Survey: U.S. Job Seekers 'Searching For Rewards Beyond Salary'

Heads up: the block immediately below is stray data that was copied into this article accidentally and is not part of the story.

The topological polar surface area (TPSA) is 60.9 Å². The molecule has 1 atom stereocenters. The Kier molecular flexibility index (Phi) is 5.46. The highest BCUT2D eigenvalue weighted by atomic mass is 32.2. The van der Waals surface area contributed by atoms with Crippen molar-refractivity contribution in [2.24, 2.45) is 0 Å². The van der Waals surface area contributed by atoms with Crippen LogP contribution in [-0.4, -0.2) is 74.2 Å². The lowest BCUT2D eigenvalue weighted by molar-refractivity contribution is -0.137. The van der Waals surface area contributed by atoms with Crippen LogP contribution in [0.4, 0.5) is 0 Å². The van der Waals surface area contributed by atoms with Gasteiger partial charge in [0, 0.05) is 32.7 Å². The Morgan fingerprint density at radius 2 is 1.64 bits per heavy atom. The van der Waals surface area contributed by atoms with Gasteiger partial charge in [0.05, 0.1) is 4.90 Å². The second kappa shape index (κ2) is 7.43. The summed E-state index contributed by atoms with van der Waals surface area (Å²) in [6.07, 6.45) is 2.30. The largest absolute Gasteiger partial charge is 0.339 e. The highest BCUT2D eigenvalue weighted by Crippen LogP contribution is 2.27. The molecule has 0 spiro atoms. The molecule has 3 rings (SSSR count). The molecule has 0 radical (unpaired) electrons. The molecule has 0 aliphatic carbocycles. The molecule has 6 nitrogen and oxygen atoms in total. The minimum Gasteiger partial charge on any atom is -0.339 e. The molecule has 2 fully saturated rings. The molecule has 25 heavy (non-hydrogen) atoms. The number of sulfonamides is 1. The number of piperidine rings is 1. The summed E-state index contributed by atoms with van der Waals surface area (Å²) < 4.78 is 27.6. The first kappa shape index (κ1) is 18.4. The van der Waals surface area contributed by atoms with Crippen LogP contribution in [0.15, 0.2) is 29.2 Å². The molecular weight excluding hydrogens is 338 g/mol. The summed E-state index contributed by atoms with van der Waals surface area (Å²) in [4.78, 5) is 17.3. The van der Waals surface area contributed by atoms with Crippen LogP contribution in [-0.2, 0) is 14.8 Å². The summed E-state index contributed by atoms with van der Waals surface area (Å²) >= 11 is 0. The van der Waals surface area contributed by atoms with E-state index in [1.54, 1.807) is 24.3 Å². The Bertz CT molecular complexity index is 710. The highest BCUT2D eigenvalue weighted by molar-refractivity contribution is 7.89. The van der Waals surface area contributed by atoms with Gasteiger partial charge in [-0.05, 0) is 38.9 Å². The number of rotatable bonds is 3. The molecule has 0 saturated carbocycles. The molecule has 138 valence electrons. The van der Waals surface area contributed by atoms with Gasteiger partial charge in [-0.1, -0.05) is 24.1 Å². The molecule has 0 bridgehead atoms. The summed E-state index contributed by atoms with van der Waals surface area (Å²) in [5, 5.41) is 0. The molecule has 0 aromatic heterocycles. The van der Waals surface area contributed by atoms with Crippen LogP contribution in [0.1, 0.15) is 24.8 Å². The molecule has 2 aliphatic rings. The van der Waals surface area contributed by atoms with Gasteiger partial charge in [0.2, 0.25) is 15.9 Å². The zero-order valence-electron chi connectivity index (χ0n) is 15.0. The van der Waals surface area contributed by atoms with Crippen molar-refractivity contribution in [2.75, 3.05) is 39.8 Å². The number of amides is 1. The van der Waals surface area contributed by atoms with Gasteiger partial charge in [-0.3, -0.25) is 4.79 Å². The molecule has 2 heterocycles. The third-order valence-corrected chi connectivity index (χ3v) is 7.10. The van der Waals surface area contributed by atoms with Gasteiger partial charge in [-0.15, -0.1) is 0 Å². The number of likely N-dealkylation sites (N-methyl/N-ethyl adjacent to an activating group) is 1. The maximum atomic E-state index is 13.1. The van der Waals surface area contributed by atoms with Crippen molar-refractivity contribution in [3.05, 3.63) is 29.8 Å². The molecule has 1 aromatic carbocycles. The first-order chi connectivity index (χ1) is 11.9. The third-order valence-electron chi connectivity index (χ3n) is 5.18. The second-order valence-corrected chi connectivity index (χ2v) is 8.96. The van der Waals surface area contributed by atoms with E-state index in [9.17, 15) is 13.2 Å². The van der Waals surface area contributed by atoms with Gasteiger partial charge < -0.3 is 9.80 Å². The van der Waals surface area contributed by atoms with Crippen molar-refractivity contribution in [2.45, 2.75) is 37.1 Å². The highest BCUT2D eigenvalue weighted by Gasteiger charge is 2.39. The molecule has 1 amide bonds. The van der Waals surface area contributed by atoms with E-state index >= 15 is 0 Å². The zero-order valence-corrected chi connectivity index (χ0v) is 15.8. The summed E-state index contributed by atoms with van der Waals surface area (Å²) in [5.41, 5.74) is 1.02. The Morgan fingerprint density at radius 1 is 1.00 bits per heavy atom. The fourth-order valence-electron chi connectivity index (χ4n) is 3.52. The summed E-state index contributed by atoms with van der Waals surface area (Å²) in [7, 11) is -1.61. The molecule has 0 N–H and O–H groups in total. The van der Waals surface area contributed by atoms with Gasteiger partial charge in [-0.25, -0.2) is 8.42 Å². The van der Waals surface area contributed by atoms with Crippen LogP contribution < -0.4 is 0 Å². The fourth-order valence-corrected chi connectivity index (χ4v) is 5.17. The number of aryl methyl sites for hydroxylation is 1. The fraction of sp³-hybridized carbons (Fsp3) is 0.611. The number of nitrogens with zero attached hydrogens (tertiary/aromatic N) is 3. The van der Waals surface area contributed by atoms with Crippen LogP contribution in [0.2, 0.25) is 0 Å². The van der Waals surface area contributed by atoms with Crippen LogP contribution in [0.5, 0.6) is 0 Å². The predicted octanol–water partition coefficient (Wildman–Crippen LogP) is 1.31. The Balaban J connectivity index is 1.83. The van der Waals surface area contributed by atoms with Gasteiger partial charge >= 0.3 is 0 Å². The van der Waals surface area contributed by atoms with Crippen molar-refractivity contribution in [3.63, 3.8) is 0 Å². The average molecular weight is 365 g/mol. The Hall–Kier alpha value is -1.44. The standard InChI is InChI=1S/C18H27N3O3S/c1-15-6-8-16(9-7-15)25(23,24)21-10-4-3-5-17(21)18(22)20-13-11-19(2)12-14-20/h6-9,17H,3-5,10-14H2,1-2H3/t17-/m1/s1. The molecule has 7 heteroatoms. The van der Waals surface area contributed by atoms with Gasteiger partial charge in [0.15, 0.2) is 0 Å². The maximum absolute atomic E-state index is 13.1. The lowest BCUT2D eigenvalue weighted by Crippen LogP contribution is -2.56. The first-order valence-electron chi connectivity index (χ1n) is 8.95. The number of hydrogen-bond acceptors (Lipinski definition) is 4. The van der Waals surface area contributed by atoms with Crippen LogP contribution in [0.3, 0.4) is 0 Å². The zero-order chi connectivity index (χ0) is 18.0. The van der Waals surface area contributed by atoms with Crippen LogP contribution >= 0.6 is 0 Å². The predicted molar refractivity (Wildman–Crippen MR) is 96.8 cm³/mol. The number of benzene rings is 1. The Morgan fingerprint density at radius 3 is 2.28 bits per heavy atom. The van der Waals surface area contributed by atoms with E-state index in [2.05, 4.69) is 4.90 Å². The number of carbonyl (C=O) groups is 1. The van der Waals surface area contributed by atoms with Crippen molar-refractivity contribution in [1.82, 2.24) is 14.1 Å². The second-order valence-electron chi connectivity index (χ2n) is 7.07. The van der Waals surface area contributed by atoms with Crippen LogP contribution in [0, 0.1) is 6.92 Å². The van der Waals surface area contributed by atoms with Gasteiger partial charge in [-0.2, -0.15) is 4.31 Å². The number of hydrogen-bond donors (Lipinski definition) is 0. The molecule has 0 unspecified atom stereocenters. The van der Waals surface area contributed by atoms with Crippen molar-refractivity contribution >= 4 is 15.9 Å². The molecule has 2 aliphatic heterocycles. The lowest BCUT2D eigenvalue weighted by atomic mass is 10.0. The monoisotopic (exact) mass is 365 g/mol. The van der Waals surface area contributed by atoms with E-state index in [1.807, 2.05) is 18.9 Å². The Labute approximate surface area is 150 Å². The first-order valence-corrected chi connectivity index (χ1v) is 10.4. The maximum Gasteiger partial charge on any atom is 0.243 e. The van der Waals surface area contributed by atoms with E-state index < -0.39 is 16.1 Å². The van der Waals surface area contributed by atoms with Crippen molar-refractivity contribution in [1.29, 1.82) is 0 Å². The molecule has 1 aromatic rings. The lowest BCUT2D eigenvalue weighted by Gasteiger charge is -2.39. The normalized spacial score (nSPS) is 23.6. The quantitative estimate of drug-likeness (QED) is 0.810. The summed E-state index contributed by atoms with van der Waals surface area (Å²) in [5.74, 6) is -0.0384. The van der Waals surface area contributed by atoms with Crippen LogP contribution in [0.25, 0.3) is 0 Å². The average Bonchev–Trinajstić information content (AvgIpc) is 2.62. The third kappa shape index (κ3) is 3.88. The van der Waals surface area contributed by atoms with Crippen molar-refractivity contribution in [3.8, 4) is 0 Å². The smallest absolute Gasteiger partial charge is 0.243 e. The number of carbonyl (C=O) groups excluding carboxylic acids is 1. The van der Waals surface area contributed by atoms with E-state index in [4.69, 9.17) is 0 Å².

By Agence France-Presse U.S. workers are switching loyalties away from employers who have announced 1.13 million job cuts since the Sept. 11 terrorist attacks, an industry survey showed. As their faith in big companies erodes and their priorities change, people are switching to jobs for fulfillment more than pay, says global outplacement firm Challenger, Gray and Christmas. "Six months after the attacks workers are searching for rewards beyond salary," says the firm's CEO, John Challenger. "They show a greater desire for jobs that are meaningful and relevant and that fit into their newly rearranged life priorities and they are willing to take calculated risks, even prolong unemployment, in order to find the ideal situation." Indeed, job searches lengthened by 64% as both employers and job seekers took a more cautious approach. The proportion of people switching from one industry to another surged 45% and the number of job seekers winning equivalent or better salaries fell to a 15-year low. "The trends indicated by this survey could have a significant impact on corporate America as everything gets turned upside down," says Challenger. "High-paying professions that were once coveted by job seekers may now lose people to lower paying positions that provide more job security, more flexibility, greater personal or emotional satisfaction and are perceived as making a more meaningful contribution to society." The U.S. unemployment rate fell to 5.5% in February from 5.6% the previous month as job numbers expanded by 66,000, capping a barrage of bullish news this month. But Challenger says a sharp rebound in employment is unlikely. "A quick hiring rebound is unlikely, since employers generally wait for a broad economic recovery to take hold before boosting payrolls again," says Challenger. "For many, Sept. 11 was a wake-up call. There is a greater willingness to accept lower pay if it means greater flexibility to balance work and family. It reminded a lot of people about the importance of friends and family over career," says Challenger. Copyright Agence France-Presse, 2002

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